Talking trash and faith’s call to action
By CHRISTIAN PIATT
THE PUEBLO CHIEFTAIN
More often than not these days, faith communities recognize that environmental issues must be taken on by them, and not relegated to the government to solve.
Commercials such as the one featuring the Revs. Al Sharpton and Pat Robertson speaking together about global warming indicate that care for our world is a growing concern across the social spectrum.
There are a number of issues with which faith communities can assist and have a significant impact – right here in Pueblo, Colorado.
Perhaps the most obvious local concern is water, and we’ve seen some religious leaders step up and speak out, particularly for marginalized communities such as Pueblo’s East Side, which suffer the most when Fountain Creek swells with sewage from our neighbors to the north.
Another looming issue is global warming, and how we as a nation will address it. As reported recently, Congress is debating a series of bills to help reduce carbon dioxide emissions dramatically over the next 40 years. While the overall concept is hopeful, there are some potential disparities that we must anticipate, particularly as a less affluent, “working class” community. The so-called “cap-and-trade” system seeks some sort of middle ground, allowing cleaner industries to sell pollution credits to heavier polluters such as coal-fired energy plants and cement manufacturers. Though the net effect for the nation is positive, there’s a real potential for a tremendous imbalance, to the detriment of poorer communities.
Given the fact that companies generally locate higher-polluting industries in more depressed economic areas, this means that those towns who host such industries likely will see little improvement in their local environment, given the fact that it’s more cost-effective to buy pollution credits than to retrofit old factories with cleaner systems.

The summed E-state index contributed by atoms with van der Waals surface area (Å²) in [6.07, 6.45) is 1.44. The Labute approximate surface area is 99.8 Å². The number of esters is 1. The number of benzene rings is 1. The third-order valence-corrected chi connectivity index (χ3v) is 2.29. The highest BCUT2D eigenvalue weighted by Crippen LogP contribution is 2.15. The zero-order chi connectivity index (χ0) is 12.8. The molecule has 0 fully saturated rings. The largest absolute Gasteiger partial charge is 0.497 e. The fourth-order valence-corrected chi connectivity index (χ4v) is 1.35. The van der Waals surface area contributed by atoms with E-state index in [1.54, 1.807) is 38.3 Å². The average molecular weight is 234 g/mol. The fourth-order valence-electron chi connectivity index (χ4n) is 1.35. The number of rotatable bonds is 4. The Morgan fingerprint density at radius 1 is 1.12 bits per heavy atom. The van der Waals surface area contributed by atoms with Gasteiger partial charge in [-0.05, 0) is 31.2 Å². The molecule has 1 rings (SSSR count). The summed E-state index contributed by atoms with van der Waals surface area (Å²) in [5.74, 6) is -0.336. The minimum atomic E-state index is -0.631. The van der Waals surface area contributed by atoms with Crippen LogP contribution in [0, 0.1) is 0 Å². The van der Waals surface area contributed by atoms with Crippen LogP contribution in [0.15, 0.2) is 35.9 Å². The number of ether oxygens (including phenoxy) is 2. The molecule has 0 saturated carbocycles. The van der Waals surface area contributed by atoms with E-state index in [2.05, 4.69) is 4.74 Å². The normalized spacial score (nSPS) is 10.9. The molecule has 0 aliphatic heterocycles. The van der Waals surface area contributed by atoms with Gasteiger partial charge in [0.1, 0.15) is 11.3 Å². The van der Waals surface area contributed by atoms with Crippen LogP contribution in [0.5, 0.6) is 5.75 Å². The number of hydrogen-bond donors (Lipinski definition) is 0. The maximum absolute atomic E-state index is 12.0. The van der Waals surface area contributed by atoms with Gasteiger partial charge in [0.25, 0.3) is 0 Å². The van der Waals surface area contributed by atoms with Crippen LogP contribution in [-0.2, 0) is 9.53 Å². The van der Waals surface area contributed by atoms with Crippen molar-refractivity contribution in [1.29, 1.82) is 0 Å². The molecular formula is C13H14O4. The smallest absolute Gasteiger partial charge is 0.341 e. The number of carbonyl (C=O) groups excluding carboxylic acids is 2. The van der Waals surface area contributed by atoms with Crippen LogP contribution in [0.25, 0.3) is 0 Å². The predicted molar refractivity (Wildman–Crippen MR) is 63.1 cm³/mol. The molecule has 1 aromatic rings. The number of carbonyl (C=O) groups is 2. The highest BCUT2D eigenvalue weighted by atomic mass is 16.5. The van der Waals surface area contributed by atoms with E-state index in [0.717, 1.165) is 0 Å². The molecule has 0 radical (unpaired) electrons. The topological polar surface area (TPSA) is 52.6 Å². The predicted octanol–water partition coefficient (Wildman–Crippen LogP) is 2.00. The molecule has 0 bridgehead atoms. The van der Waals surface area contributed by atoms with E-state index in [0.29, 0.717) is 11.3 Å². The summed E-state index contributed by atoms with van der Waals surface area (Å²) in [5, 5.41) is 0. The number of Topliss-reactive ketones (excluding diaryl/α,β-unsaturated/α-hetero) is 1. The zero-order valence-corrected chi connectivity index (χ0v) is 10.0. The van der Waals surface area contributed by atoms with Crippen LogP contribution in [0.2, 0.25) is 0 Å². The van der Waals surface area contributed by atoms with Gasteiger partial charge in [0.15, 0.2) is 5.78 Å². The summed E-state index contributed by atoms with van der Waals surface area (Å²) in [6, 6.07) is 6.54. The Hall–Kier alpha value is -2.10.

Another potential positive of the bills is that they include credits that can be used to invest in “green” technology research, using some funds from the cap-and-trade system to pour money back into smarter, cleaner energy. The drawback for poorer communities is that, in general, technology-oriented investment benefits communities with workers who have advanced degrees, which usually are more affluent to begin with.
So while communities such as ours get more pollution, the bigger, richer cities get more money for more jobs. If we as faith community leaders are in truth advocates for the disenfranchised, then this is a concern that we cannot let our legislators and other public leaders leave unaddressed.
Finally, the way we deal with our trash in Pueblo is, to be blunt, embarrassing. There’s a strange fixation in Pueblo I’ve never seen in any other community regarding people’s near-obsession with not being told what to do with their trash. Meanwhile, as we’ve seen with the closure of a local dump, those who fail to take responsibility for their own waste cause piles of refuse to grow in prairies and along roadsides.
There are those vigilant souls within the city and county governments who have fought for years to have a community recycling program, but there other “garbage civil libertarians” who believe it’s more important to allow people to haul their own trash than to honbor our responsibility to reduce our environmental impact.
The issue is this: Most recycling industries require a certain guaranteed volume of recyclables to be available in order to justify the expense of establishing and running a plant. This might mean that a mandate requiring everyone to use a trash-hauling service would have to be enacted in order to lure a recycling business to Pueblo. There are, however, a select few in the city who seem to resist this concept to the bitter end.
If the concern is economic, certainly some of the tax revenues from a recycling plant could be converted into subsidies for poorer residents to cover the cost of trash services. If, however, the conflict is over matters of tradition and personal preference, then that’s just careless selfishness.
One of the greatest assets Pueblo has is a relatively clean environment and a high overall quality of life. If we want it to stay that way, we may have to fight for it.